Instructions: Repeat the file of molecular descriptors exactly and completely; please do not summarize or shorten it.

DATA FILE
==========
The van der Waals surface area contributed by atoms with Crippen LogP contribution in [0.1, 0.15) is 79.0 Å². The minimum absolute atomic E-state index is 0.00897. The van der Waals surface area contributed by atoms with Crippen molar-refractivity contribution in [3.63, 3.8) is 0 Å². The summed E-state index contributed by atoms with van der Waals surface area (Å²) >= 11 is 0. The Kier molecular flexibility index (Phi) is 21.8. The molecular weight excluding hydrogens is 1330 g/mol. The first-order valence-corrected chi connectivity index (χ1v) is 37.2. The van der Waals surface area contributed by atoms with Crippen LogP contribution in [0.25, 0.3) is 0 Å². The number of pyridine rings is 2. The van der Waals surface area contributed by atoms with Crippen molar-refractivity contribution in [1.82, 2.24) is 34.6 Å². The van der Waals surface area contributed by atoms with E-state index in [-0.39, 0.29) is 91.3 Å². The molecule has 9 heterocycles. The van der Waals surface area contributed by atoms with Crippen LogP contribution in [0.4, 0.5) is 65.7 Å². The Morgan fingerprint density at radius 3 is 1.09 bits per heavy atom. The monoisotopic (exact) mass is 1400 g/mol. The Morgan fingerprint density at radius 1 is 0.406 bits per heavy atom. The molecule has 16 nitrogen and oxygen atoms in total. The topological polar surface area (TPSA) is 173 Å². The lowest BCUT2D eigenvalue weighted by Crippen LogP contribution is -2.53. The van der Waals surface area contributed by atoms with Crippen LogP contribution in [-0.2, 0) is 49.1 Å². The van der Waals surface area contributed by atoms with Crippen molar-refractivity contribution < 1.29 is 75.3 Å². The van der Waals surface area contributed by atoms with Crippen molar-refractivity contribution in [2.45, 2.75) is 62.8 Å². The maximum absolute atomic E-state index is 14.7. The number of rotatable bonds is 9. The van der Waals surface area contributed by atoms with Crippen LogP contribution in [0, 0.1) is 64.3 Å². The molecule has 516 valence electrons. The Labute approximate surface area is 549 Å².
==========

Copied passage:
The van der Waals surface area contributed by atoms with Crippen LogP contribution in [0.1, 0.15) is 79.0 Å². The minimum absolute atomic E-state index is 0.00897. The van der Waals surface area contributed by atoms with Crippen molar-refractivity contribution in [3.63, 3.8) is 0 Å². The summed E-state index contributed by atoms with van der Waals surface area (Å²) >= 11 is 0. The Kier molecular flexibility index (Phi) is 21.8. The molecular weight excluding hydrogens is 1330 g/mol. The first-order valence-corrected chi connectivity index (χ1v) is 37.2. The van der Waals surface area contributed by atoms with Crippen LogP contribution in [0.25, 0.3) is 0 Å². The number of pyridine rings is 2. The van der Waals surface area contributed by atoms with Crippen molar-refractivity contribution in [1.82, 2.24) is 34.6 Å². The van der Waals surface area contributed by atoms with E-state index in [-0.39, 0.29) is 91.3 Å². The molecule has 9 heterocycles. The van der Waals surface area contributed by atoms with Crippen LogP contribution in [0.4, 0.5) is 65.7 Å². The Morgan fingerprint density at radius 3 is 1.09 bits per heavy atom. The monoisotopic (exact) mass is 1400 g/mol. The Morgan fingerprint density at radius 1 is 0.406 bits per heavy atom. The molecule has 16 nitrogen and oxygen atoms in total. The topological polar surface area (TPSA) is 173 Å². The lowest BCUT2D eigenvalue weighted by Crippen LogP contribution is -2.53. The van der Waals surface area contributed by atoms with Crippen LogP contribution in [-0.2, 0) is 49.1 Å². The van der Waals surface area contributed by atoms with Crippen molar-refractivity contribution < 1.29 is 75.3 Å². The van der Waals surface area contributed by atoms with Crippen molar-refractivity contribution in [2.45, 2.75) is 62.8 Å². The maximum absolute atomic E-state index is 14.7. The number of rotatable bonds is 9. The van der Waals surface area contributed by atoms with Crippen LogP contribution in [0, 0.1) is 64.3 Å². The molecule has 516 valence electrons. The Labute approximate surface area is 549 Å².